Upon my return from China and South Korea I was surprised by the new addition to Chicago’s Magnificent Mile. Marilyn Monroe stands 26 feet above the crowd. Every time I pass people are taking their picture iwth her. On an architectural tour the docent said the statue was meant to start discussion–that it did. “Travel website VirtuaTourist.com’s travel picks: top ten places with bad public art,” Chicago is first on the list.
“Forever Marilyn” by Seward Johnson
People are engaging with art, it isn’t permanent, the piece was meant to start conversation and was successful. I am a bit confused by Marilyn being in Chicago but I’m not bothered by it.
I finally stretched some of my paintings from my residency in China. Now I am in the process of posting them for sale on Etsy. If your walls are hankering for some fruit this is perfect for you! Click here to view my Etsy shop. Check back regularly as I post more paintings!
The two closest to the camera are on Etsy–Adrienne’s Mangostein and Green Apple, Purple Plate. Enjoy looking!
I just ran across Alexa Meade’s work. She creates installations that look like paintings but are in fact people painted. This is the articles where I learned about her work and here is her website.
The Saturday of our anniversary trip Chad and I went to Old Mission Peninsula to visit the wineries. I’ll just do a quick rundown and share our favorites.
2 Lads Winery–This was my first time here and I had heard quite a bit about this winery. The view was fantastic but it was packed and the tasting was very rushed. None of the wine from our tasting knocked my socks off.
Bry Estate–We had a lovely tasting in the barrel room and enjoyed some of the wine but it was a bit out of our price range.
Peninsula Cellars–A long time love that we refer to as the School House winery. We had nice tasting and purchased a Pinot Blanc and Old School Red. Wonderful staples to help us remember one of our favorite places.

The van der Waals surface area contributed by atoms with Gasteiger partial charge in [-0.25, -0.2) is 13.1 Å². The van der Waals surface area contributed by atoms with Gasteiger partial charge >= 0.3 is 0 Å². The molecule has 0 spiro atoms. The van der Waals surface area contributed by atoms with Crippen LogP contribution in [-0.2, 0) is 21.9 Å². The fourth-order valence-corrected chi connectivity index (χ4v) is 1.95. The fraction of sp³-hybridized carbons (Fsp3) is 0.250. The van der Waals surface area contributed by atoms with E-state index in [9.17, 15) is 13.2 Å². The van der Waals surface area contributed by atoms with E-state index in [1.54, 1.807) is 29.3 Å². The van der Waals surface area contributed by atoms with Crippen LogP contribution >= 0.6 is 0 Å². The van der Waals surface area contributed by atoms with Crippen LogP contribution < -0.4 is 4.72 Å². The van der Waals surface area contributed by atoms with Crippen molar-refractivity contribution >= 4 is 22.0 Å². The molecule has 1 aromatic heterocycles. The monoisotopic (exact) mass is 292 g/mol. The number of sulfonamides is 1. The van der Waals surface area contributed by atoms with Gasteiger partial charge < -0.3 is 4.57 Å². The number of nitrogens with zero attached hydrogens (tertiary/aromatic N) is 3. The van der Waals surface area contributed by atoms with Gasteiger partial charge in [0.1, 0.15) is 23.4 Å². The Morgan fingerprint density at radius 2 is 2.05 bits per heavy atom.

Finally, as we headed back up to Northport, we stopped at Left Foot Charlie. Do not go anywhere with in a 100 mile radius of Traverse City, Michigan without visiting this tasting room. We had their famous Murmur as one of our wedding wines and it was even better this year! We tasted a few old favorites but we also got to taste a few new things. First, they had a red table wine (they previously only released white) which we bought for that evening. It was medium bodied, spicy, peppery, perfect with our grilled steaks. That wine was sold “growler style” so we can go back for more next time we’re up there. Finally, we tasted their cider. Now, I’m not a huge cider person–the Cinnamon Girl was fantastic! Well priced, not too sweet, crispy, phenomenal. If we hadn’t been tasting wine all day I would have sat back and had a glass then.
Sunday we did tasting on the Leelanau Peninsula–thats up next!
By the way, looks like I’m not the only person in love with Leelanau–ABC News “Sleeping Bear Dunes Voted ‘Most Beautiful Place in America.'”
As many of you know, my wonderful husband and I celebrated one year of marriage last week. We had an amazing weekend trip in Northern Michigan where we got married. If you feel like a quick glance at our wedding day click here to view the amazing feature on the Wedding Creativo website.
Two of our main activities were eating and wine tasting. We hit all of our favorite lunch and breakfast spots including Barb’s Bakery for cinnamon twists and coffee, Cherry Republic for free cherry samples, The Early Bird for the famous only to us Chadwhich, Art’s Tavern for a breakfast suited only for people who plan to taste wine all day (or did the day before), Stone House Bakery for the best scones in the midwest, and the lovely Riverside Inn for a romantic dinner on the river at sunset.